AI-Based Tool Aids in Diagnosis of Cervical Cancers and Precancers

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A new artificial intelligence (AI)-based diagnostic tool for colposcopy examinations may improve the accuracy of diagnosing cancerous and precancerous cervical lesions, including cervical intraepithelial neoplasia (CIN), according to a retrospective validation study presented at the 2023 ASCO Breakthrough meeting in Yokohama, Japan.1 The investigators reported that the tool can also be used to identify appropriate biopsy sites in the cervix.

“Currently, there is no certification system for performing colposcopies in Japan, and the quality and interpretation of these examinations vary. There are not many educational opportunities regarding colposcopy, and there is a lack of specialist physicians who are proficient in colposcopy. We anticipate that this device will be utilized in such settings,” explained lead author Akihiko Ueda, MD, of the Department of Gynecology and Obstetrics at Kyoto University, Japan.

Akihiko Ueda, MD

Akihiko Ueda, MD

“Our study aimed to develop an AI-based tool that reproduced the colposcopy examination techniques of specialists, to be used as a diagnostic aid by accurately identifying CIN lesions and guiding tissue sampling locations, independent of examiner skill,” he said.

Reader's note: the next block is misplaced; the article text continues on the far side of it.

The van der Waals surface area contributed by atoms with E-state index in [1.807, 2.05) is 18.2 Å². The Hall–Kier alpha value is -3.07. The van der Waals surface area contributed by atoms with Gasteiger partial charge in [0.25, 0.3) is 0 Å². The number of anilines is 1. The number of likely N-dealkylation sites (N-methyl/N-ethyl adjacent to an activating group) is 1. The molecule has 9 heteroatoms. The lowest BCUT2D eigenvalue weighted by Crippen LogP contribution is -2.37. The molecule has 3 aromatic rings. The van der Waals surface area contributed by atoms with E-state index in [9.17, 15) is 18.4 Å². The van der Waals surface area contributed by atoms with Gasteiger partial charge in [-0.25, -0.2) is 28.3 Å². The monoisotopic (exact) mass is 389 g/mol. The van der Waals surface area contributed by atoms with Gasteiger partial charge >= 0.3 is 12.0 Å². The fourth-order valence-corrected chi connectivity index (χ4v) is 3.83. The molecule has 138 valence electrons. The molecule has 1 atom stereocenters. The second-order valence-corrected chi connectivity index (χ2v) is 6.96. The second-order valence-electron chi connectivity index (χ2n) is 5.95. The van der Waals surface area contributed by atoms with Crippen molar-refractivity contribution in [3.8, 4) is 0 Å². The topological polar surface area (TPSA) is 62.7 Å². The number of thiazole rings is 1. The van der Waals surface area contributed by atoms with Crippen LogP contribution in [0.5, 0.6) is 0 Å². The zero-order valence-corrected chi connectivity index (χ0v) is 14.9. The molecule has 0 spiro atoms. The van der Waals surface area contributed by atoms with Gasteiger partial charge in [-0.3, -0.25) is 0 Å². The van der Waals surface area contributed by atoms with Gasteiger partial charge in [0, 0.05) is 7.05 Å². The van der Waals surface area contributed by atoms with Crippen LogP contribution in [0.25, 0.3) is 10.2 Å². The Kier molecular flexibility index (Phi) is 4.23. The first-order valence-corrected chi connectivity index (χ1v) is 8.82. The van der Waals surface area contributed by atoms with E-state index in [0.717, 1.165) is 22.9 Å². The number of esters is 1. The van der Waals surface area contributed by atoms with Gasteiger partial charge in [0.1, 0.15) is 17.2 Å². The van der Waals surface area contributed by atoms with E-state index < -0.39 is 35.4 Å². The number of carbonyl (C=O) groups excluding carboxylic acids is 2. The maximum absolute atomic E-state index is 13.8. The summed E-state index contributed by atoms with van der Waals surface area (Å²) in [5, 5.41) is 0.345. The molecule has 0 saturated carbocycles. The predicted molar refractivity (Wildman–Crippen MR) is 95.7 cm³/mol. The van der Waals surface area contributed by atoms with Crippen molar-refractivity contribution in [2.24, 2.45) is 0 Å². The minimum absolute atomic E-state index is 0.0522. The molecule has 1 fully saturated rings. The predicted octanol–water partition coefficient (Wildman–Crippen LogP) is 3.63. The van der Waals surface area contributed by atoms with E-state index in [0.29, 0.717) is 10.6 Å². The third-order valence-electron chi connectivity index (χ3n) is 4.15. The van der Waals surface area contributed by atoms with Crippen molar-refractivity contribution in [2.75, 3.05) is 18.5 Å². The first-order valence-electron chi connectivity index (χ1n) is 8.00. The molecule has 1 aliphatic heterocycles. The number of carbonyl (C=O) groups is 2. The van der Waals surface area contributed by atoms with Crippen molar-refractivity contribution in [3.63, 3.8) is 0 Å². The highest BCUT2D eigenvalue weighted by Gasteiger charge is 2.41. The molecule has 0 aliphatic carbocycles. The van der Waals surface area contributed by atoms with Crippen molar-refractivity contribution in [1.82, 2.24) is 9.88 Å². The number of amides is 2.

“Software devices equipped with AI tools are being developed in English. Our team plans to collaborate with clinical researchers in other countries and launch the developed device overseas for use at medical institutions,” Dr. Ueda added.

Study Details

An AI-based lesion-detection model was constructed by annotating abnormal colposcopic findings after acetic acid processing in cervical cancer and CIN3 cases for which histologic diagnoses were confirmed by biopsies. The AI-based model was trained on 60 cases of cervical cancer and CIN3 and validated on 150 cases. The developed lesion-detection model was applied to CIN1 and CIN2 cases, and the diagnostic accuracy of assessment based on these lesions was evaluated.

A validation analysis was performed on colposcopy videos of 8,341 patients who had a colposcopy examination for secondary screening of abnormal cervical cytology or follow-up of CIN between 2013 and 2019. Patients in the study had a median age of 41 years and were diagnosed with 7 early-stage cervical cancer cases, 203 CIN3 cases, 276 CIN2 cases, and 456 CIN1 cases.